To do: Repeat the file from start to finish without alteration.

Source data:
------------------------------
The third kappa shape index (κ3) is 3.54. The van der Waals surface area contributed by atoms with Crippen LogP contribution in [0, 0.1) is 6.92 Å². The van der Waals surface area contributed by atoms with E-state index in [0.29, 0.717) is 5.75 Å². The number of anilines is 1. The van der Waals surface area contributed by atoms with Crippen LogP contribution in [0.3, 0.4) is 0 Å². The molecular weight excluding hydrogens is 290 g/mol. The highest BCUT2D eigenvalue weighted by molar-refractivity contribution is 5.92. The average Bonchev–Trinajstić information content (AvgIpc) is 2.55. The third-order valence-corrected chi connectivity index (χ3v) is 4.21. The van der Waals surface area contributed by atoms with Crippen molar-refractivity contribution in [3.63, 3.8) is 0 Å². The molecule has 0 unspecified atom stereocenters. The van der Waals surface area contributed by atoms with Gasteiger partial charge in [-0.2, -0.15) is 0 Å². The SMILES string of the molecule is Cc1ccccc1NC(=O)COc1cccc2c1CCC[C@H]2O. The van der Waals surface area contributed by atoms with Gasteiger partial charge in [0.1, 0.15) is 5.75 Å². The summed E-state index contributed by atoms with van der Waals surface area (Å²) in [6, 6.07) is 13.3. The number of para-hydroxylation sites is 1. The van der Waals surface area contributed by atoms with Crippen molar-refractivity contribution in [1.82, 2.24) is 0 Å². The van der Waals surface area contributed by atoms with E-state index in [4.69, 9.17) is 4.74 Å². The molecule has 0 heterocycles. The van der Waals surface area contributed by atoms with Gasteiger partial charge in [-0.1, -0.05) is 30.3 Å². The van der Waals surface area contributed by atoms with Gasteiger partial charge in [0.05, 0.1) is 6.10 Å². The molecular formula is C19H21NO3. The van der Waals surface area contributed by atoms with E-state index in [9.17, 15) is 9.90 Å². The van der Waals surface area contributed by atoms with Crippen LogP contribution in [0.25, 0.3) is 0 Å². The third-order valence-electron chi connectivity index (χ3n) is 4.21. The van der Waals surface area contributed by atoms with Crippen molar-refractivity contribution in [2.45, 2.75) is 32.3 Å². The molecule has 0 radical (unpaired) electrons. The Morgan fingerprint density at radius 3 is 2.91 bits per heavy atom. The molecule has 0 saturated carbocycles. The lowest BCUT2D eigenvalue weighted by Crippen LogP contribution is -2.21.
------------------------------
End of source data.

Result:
The third kappa shape index (κ3) is 3.54. The van der Waals surface area contributed by atoms with Crippen LogP contribution in [0, 0.1) is 6.92 Å². The van der Waals surface area contributed by atoms with E-state index in [0.29, 0.717) is 5.75 Å². The number of anilines is 1. The van der Waals surface area contributed by atoms with Crippen LogP contribution in [0.3, 0.4) is 0 Å². The molecular weight excluding hydrogens is 290 g/mol. The highest BCUT2D eigenvalue weighted by molar-refractivity contribution is 5.92. The average Bonchev–Trinajstić information content (AvgIpc) is 2.55. The third-order valence-corrected chi connectivity index (χ3v) is 4.21. The van der Waals surface area contributed by atoms with Crippen molar-refractivity contribution in [3.63, 3.8) is 0 Å². The molecule has 0 unspecified atom stereocenters. The van der Waals surface area contributed by atoms with Gasteiger partial charge in [-0.2, -0.15) is 0 Å². The SMILES string of the molecule is Cc1ccccc1NC(=O)COc1cccc2c1CCC[C@H]2O. The van der Waals surface area contributed by atoms with Gasteiger partial charge in [0.1, 0.15) is 5.75 Å². The summed E-state index contributed by atoms with van der Waals surface area (Å²) in [6, 6.07) is 13.3. The number of para-hydroxylation sites is 1. The van der Waals surface area contributed by atoms with Crippen molar-refractivity contribution in [1.82, 2.24) is 0 Å². The van der Waals surface area contributed by atoms with E-state index in [4.69, 9.17) is 4.74 Å². The molecule has 0 heterocycles. The van der Waals surface area contributed by atoms with Gasteiger partial charge in [-0.1, -0.05) is 30.3 Å². The van der Waals surface area contributed by atoms with Gasteiger partial charge in [0.05, 0.1) is 6.10 Å². The molecular formula is C19H21NO3. The van der Waals surface area contributed by atoms with E-state index in [9.17, 15) is 9.90 Å². The van der Waals surface area contributed by atoms with Crippen LogP contribution in [0.25, 0.3) is 0 Å². The third-order valence-electron chi connectivity index (χ3n) is 4.21. The van der Waals surface area contributed by atoms with Crippen molar-refractivity contribution in [2.45, 2.75) is 32.3 Å². The molecule has 0 radical (unpaired) electrons. The Morgan fingerprint density at radius 3 is 2.91 bits per heavy atom. The molecule has 0 saturated carbocycles. The lowest BCUT2D eigenvalue weighted by Crippen LogP contribution is -2.21.